[Greek: Pantas gar phileeske.] HOM.

Charity, or tenderness for the poor, which is now justly considered, by a great part of mankind, as inseparable from piety, and in which almost all the goodness of the present age consists, is, I think, known only to those who enjoy, either immediately or by transmission, the light of revelation.

Those ancient nations who have given us the wisest models of government, and the brightest examples of patriotism, whose institutions have been transcribed by all succeeding legislatures, and whose history is studied by every candidate for political or military reputation, have yet left behind them no mention of alms-houses or hospitals, or places where age might repose, or sickness be relieved.

The Roman emperours, indeed, gave large donatives to the citizens and soldiers, but these distributions were always reckoned rather popular than virtuous: nothing more was intended than an ostentation of liberality, nor was any recompense expected, but suffrages and acclamations.

Their beneficence was merely occasional; he that ceased to need the favour of the people, ceased likewise to court it; and, therefore, no man thought it either necessary or wise to make any standing provision for the needy, to look forwards to the wants of posterity, or to secure successions of charity, for successions of distress.

Compassion is by some reasoners, on whom the name of philosophers has been too easily conferred, resolved into an affection merely selfish, an involuntary perception of pain at the involuntary sight of a being like ourselves languishing in misery. But this sensation, if ever it be felt at all from the brute instinct of uninstructed nature, will only produce effects desultory and transient; it will never settle into a principle of action, or extend relief to calamities unseen, in generations not yet in being.

The devotion of life or fortune to the succour of the poor, is a height of virtue, to which humanity has never risen by its own power. The charity of the Mahometans is a precept which their teacher evidently transplanted from the doctrines of Christianity; and the care with which some of the Oriental sects attend, as is said, to the necessities of the diseased and indigent, may be added to the other arguments, which prove Zoroaster to have borrowed his institutions from the law of Moses.

The present age, though not likely to shine hereafter among the most splendid periods of history, has yet given examples of charity, which may be very properly recommended to imitation. The equal distribution of wealth, which long commerce has produced, does not enable any single hand to raise edifices of piety like fortified cities, to appropriate manors to religious uses, or deal out such large and lasting beneficence as was scattered over the land in ancient times, by those who possessed counties or provinces. But no sooner is a new species of misery brought to view, and a design of relieving it professed, than every hand is open to contribute something, every tongue is busied in solicitation, and every art of pleasure is employed for a time in the interest of virtue.

The most apparent and pressing miseries incident to man, have now their peculiar houses of reception and relief; and there are few among us, raised however little above the danger of poverty, who may not justly claim, what is implored by the Mahometans in their most ardent benedictions, the prayers of the poor.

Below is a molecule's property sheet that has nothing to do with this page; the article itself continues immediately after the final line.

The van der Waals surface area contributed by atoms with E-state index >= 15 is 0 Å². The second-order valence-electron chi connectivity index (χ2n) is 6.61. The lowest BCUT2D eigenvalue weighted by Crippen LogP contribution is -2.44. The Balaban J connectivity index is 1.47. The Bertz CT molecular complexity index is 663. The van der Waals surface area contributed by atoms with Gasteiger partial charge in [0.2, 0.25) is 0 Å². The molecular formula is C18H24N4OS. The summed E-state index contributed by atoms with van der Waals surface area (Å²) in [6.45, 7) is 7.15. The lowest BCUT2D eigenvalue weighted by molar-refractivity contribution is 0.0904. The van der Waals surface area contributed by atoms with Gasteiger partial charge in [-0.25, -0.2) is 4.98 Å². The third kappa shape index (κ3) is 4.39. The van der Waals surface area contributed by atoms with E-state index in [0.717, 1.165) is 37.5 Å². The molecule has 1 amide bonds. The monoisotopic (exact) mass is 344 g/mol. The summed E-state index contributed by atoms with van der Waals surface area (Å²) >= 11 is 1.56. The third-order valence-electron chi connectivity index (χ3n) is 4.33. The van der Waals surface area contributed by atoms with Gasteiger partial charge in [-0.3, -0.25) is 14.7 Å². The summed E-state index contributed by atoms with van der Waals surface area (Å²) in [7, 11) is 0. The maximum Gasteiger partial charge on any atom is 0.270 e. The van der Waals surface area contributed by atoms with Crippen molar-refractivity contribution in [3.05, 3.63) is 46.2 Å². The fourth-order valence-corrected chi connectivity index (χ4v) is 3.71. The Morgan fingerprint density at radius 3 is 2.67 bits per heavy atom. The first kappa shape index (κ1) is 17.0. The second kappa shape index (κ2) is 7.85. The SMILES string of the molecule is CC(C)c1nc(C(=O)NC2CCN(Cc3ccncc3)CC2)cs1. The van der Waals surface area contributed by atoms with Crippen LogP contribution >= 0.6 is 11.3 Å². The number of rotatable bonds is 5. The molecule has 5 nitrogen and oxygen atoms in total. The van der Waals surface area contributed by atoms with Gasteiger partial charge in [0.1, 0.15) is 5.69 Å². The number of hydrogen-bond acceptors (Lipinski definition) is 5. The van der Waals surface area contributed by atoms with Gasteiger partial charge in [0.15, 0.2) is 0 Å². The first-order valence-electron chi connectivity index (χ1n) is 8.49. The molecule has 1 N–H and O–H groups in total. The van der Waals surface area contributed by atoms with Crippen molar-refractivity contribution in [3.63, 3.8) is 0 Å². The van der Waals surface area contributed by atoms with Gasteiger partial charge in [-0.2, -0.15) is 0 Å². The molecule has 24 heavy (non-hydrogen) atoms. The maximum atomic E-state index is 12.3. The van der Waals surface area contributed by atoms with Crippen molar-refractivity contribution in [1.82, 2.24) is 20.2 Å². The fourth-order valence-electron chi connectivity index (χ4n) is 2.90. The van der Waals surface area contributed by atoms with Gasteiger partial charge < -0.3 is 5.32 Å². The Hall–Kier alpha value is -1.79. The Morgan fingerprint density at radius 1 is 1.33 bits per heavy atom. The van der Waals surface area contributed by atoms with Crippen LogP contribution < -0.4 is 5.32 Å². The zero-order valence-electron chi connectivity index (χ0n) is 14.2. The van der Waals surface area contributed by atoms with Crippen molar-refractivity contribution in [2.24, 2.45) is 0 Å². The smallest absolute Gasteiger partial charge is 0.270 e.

Among those actions which the mind can most securely review with unabated pleasure, is that of having contributed to an hospital for the sick. Of some kinds of charity the consequences are dubious: some evils which beneficence has been busy to remedy, are not certainly known to be very grievous to the sufferer, or detrimental to the community; but no man can question whether wounds and sickness are not really painful; whether it be not worthy of a good man’s care to restore those to ease and usefulness, from whose labour infants and women expect their bread, and who, by a casual hurt, or lingering disease, lie pining in want and anguish, burthensome to others, and weary of themselves.

Yet as the hospitals of the present time subsist only by gifts bestowed at pleasure, without any solid fund of support, there is danger lest the blaze of charity, which now burns with so much heat and splendour, should die away for want of lasting fuel; lest fashion should suddenly withdraw her smile, and inconstancy transfer the publick attention to something which may appear more eligible, because it will be new.

Whatever is left in the hands of chance must be subject to vicissitude; and when any establishment is found to be useful, it ought to be the next care to make it permanent.

But man is a transitory being, and his designs must partake of the imperfections of their author. To confer duration is not always in our power. We must snatch the present moment, and employ it well, without too much solicitude for the future, and content ourselves with reflecting that our part is performed. He that waits for an opportunity to do much at once, may breathe out his life in idle wishes, and regret, in the last hour, his useless intentions, and barren zeal.

The most active promoters of the present schemes of charity cannot be cleared from some instances of misconduct, which may awaken contempt or censure, and hasten that neglect which is likely to come too soon of itself. The open competitions between different hospitals, and the animosity with which their patrons oppose one another, may prejudice weak minds against them all. For it will not be easily believed, that any man can, for good reasons, wish to exclude another from doing good. The spirit of charity can only be continued by a reconciliation of these ridiculous feuds; and therefore, instead of contentions who shall be the only benefactors to the needy, let there be no other struggle than who shall be the first.